Cole Sternberg has new work on display in an exhibit opening this weekend at Sara Nightingale Gallery as well as a Bartering Event organized by Los Angeles Nomadic Division (LAND). Cole’s work is always worth your time. Read More about this exhibit at the jump. Cheers.
Ed Ruscha’s 1965-68 painting was prescient. The Los Angeles County Museum is on Fire. Rather, Los Angeles County itself is and has been a sizzling breeding ground of artistic development since World War II. But until recently art historians have generally downplayed the region, emphasizing New York instead as the center of post-war art in America. Even as recently as January 2012, an article in Art + Auction Magazine posited that Richard Diebenkorn “remains undervalued today” because his prices were compromised by his decision to remain on the West Coast*.
Enter Pacific Standard Time, the Getty Foundation and Research Institute’s initiative comprising a series of exhibitions, public programs, grants and publications spanning more than 60 cultural institutions in Southern California. The primary mission of PST is to document what its organizers consider to be a “collective rethinking of the region’s art history”. Beginning last fall and continuing through the Spring of 2012, PST surveys the main ideas, movements and moments in California art between 1945 and 1980, years that bracketed a period of unprecedented development.
Skip ahead three hours. Here on the other coast The Parrish Art Museum presents EST-3, Art from Los Angeles in the Beth Rudin DeWoody Collection. Billed as “a playful rejoinder” to PST, EST-3, which runs from March 4 – June 17th, focuses on art made in California in the same period. For viewers who won’t be making the trip to LA this year, The Parrish exhibition includes works by many of the important PST artists and is a good synopsis of the Getty project.
LA-X will run concurrently with EST-3 and takes off where PST ends. A group show of artists living and working in Los Angeles, LA-X focuses on artists born between 1960 and 1980, the same years that much of the PST work was being made. This is also the unofficial demographic of Generation X, thus the hyphenated X in the show’s title. Many of the artists in the exhibition have migrated to LA from elsewhere, viewing Los Angeles as a cultural destination, so the reference to the city’s airport seems apt.
The LA art scene has been described as a multi-generational social ecosystem, and the participant list of artists in this exhibition evolved organically, through a network of recommendations by friends and colleagues. Rather than focusing on a particular movement or style, the show reflects the diversity and eclectic energy emanating from the Golden State at this time. Now that the art world has become more globalized, in part because of the proliferation of art fairs and the internet, is it even possible for a regional aesthetic or movement to exist? How has living in LA influenced these artists (or not)? And what impact, if any, have the PST artists had on them? The exhibition will examine these issues generally as well as the specific concerns of the artists involved.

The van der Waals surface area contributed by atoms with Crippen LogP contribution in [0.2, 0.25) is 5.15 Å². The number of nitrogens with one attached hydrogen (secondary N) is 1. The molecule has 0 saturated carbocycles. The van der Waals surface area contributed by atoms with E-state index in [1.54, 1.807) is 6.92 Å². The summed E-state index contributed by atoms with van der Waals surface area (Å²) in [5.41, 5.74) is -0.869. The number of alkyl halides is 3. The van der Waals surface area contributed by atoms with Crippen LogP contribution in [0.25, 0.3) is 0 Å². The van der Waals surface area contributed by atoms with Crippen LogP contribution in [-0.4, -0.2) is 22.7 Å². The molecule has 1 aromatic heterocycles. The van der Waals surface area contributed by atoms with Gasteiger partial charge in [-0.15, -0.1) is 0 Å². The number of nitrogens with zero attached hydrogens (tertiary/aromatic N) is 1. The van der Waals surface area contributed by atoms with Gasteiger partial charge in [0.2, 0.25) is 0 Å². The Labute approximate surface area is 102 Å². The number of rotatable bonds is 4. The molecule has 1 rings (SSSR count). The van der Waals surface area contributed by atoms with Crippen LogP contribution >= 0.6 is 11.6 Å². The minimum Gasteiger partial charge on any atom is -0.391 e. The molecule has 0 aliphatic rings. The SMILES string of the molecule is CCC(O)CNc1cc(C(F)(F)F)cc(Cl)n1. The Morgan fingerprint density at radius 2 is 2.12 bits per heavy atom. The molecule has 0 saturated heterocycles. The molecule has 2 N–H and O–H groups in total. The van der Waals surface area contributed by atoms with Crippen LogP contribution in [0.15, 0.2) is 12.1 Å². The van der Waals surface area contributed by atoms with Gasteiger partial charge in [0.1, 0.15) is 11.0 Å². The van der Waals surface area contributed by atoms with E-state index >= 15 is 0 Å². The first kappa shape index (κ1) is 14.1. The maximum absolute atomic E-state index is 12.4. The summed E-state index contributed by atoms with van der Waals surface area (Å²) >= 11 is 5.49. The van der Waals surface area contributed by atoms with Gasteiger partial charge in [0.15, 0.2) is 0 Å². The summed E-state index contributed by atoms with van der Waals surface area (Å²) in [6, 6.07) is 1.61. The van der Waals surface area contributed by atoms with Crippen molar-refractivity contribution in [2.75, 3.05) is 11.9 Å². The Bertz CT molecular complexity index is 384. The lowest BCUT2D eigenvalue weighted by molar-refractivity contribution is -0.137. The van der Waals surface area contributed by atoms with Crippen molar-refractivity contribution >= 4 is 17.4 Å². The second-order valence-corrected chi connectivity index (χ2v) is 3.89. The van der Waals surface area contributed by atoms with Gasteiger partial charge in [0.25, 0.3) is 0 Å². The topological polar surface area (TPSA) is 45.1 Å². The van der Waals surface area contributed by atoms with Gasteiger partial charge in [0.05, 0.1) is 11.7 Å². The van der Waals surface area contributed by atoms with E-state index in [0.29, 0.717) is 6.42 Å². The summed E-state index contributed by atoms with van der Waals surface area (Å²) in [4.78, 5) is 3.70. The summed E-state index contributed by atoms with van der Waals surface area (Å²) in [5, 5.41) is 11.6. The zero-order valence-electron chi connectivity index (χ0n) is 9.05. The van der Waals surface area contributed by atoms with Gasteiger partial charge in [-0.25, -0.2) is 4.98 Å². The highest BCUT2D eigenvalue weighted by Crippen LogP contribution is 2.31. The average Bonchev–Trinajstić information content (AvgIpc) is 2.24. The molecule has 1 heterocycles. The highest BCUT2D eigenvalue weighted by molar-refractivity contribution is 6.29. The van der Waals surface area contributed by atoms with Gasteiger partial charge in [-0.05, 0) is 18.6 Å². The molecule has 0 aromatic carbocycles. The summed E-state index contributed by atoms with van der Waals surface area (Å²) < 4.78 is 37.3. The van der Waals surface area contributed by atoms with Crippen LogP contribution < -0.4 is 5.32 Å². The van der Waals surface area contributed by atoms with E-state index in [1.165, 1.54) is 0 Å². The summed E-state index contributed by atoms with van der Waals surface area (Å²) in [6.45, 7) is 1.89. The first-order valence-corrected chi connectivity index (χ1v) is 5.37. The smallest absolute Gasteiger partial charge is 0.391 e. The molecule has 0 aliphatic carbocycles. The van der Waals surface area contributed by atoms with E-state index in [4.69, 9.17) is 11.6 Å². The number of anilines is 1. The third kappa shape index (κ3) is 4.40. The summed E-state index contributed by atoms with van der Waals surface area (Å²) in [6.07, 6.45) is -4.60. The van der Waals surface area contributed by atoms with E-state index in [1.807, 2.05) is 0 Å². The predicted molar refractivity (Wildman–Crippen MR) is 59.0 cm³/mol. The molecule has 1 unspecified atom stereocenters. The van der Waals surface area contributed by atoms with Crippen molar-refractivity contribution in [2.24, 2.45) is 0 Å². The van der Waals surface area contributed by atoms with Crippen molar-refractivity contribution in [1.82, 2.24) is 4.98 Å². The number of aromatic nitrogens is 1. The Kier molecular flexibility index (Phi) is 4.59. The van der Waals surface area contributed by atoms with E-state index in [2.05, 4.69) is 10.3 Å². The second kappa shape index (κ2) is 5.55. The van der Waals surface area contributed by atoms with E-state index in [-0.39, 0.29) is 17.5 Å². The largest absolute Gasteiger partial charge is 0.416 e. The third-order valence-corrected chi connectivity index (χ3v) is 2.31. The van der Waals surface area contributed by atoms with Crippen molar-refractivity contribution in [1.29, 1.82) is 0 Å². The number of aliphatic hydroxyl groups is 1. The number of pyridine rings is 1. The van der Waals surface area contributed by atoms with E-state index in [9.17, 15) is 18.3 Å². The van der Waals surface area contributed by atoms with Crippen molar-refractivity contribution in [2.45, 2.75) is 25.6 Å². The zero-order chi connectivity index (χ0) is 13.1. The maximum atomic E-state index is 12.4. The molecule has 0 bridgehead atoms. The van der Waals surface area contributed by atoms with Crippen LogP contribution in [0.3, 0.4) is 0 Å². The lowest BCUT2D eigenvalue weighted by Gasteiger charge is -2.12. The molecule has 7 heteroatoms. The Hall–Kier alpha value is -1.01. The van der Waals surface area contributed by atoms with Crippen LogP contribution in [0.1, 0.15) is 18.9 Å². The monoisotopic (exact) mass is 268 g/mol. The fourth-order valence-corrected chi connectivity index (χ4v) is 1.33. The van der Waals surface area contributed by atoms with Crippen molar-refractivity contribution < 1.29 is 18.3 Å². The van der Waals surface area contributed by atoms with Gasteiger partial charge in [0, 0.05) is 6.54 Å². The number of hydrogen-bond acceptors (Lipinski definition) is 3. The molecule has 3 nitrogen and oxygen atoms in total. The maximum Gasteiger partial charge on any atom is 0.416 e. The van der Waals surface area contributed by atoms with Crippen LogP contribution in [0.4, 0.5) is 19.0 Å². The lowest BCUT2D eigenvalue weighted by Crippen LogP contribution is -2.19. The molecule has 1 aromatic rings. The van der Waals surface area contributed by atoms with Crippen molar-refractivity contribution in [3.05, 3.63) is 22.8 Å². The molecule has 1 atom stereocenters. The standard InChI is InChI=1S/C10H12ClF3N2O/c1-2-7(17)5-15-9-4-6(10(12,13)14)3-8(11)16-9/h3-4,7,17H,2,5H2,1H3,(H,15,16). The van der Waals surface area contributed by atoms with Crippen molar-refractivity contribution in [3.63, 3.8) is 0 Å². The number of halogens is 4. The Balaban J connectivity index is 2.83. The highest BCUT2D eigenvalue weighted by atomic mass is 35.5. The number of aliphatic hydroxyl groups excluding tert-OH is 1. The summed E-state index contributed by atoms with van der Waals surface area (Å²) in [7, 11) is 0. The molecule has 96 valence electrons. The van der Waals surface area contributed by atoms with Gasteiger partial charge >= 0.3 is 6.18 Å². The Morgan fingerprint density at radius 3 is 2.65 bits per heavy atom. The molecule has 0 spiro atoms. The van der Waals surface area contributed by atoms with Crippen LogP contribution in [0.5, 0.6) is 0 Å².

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BARTERING EVENTBarney’s Beanery
8447 Santa Monica Boulevard
West Hollywood, CA 90069Tuesday, April 10, 2012
7:00 – 10:00pmRSVP strongly recommended: email@example.com, space is limited.
Commissioned barter pieces by:
Dike Blair, Zoe Crosher, Meredith Danluck, Eve Fowler, Jonah Freeman, Anna Sew Hoy, Ellen Harvey, Justin Lowe, Amanda Ross-Ho, among others.
Perpetual Conceptual: Echoes of Eugenia Butler
Wednesday – Friday: Noon – 6pm
Originally presented at Eugenia Butler Gallery in 1969, the Barter Show consisted of a series of subtle watercolor washes on 12 x 16 inch paper, which Kienholz bartered for the sums, objects, or experiences painted on them. For this tribute, a group of contemporary artists have been commissioned to create works, following Kienholz’s guidelines, to be bartered at Barney’s Beanery on April 10th. All works to be bartered will be on view at Perpetual Conceptual: Echoes of Eugenia Butler from March 28 to April 7, 2012. We encourage interested parties to visit the exhibition before the event to familiarize themselves with work for which they would like to barter.
The commissioned artworks will be presented on-site for guests to view and barter throughout the evening. Interested parties are strongly encouraged to bring their barter objects to the event at Barney’s Beanery, and trade for the artwork on site, as participation in the tribute itself. Any remaining work will be on display at LAND’s exhibition space until April 21, 2012.
Please note that bartering will take place on a first-come, first-served basis. Please arrive early to ensure your chance at bartering for one of the pieces. Valet parking is available at Barney’s Beanery and Palihouse. Street parking is limited and additional parking is also available in the Kings Road Municipal Parking Structure located at 8383 Santa Monica Blvd. West Hollywood, CA 90069 for a flat rate of $4.00.
The James Lee Byars Artist Concentration as part of Perpetual Conceptual: Echoes of Eugenia Butler has been extended until April 21, 2012.
|Pacific Standard Time is an unprecedented collaboration of more than sixty cultural institutions across Southern California, coming together to tell the story of the birth of the L.A. art scene. Initiated through grants from the Getty Foundation, Pacific Standard Time will take place for six months beginning October 2011.
Pacific Standard Time is an initiative of the Getty. The presenting sponsor is Bank of America.